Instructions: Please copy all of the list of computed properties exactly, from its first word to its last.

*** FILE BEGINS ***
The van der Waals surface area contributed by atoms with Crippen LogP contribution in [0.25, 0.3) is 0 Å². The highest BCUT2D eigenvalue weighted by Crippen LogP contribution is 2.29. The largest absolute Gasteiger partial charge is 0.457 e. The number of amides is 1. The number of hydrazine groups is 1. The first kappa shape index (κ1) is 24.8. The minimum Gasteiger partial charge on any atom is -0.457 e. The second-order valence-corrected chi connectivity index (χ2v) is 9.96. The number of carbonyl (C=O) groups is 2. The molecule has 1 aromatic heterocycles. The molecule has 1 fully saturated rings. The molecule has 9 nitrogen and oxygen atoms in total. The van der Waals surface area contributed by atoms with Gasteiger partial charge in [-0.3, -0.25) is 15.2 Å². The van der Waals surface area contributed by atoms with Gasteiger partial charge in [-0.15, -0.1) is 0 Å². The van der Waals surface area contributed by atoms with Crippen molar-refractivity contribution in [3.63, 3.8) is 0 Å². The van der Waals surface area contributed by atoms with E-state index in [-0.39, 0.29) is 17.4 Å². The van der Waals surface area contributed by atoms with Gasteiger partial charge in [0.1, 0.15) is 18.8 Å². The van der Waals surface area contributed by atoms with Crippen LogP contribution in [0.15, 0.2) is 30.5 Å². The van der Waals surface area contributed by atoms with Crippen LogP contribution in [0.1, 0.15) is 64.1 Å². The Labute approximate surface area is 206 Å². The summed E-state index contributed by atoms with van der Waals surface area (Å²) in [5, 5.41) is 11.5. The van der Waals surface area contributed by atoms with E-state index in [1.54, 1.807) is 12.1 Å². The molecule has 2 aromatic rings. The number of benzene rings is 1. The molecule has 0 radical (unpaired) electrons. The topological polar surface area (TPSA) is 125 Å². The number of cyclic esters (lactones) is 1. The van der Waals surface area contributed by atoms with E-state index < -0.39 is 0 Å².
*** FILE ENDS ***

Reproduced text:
The van der Waals surface area contributed by atoms with Crippen LogP contribution in [0.25, 0.3) is 0 Å². The highest BCUT2D eigenvalue weighted by Crippen LogP contribution is 2.29. The largest absolute Gasteiger partial charge is 0.457 e. The number of amides is 1. The number of hydrazine groups is 1. The first kappa shape index (κ1) is 24.8. The minimum Gasteiger partial charge on any atom is -0.457 e. The second-order valence-corrected chi connectivity index (χ2v) is 9.96. The number of carbonyl (C=O) groups is 2. The molecule has 1 aromatic heterocycles. The molecule has 1 fully saturated rings. The molecule has 9 nitrogen and oxygen atoms in total. The van der Waals surface area contributed by atoms with Gasteiger partial charge in [-0.3, -0.25) is 15.2 Å². The van der Waals surface area contributed by atoms with Gasteiger partial charge in [-0.15, -0.1) is 0 Å². The van der Waals surface area contributed by atoms with Crippen molar-refractivity contribution in [3.63, 3.8) is 0 Å². The van der Waals surface area contributed by atoms with E-state index in [-0.39, 0.29) is 17.4 Å². The van der Waals surface area contributed by atoms with Gasteiger partial charge in [0.1, 0.15) is 18.8 Å². The van der Waals surface area contributed by atoms with Crippen LogP contribution in [0.15, 0.2) is 30.5 Å². The van der Waals surface area contributed by atoms with Crippen LogP contribution in [0.1, 0.15) is 64.1 Å². The Labute approximate surface area is 206 Å². The summed E-state index contributed by atoms with van der Waals surface area (Å²) in [5, 5.41) is 11.5. The van der Waals surface area contributed by atoms with E-state index in [1.54, 1.807) is 12.1 Å². The molecule has 2 aromatic rings. The number of benzene rings is 1. The molecule has 0 radical (unpaired) electrons. The topological polar surface area (TPSA) is 125 Å². The number of cyclic esters (lactones) is 1. The van der Waals surface area contributed by atoms with E-state index < -0.39 is 0 Å².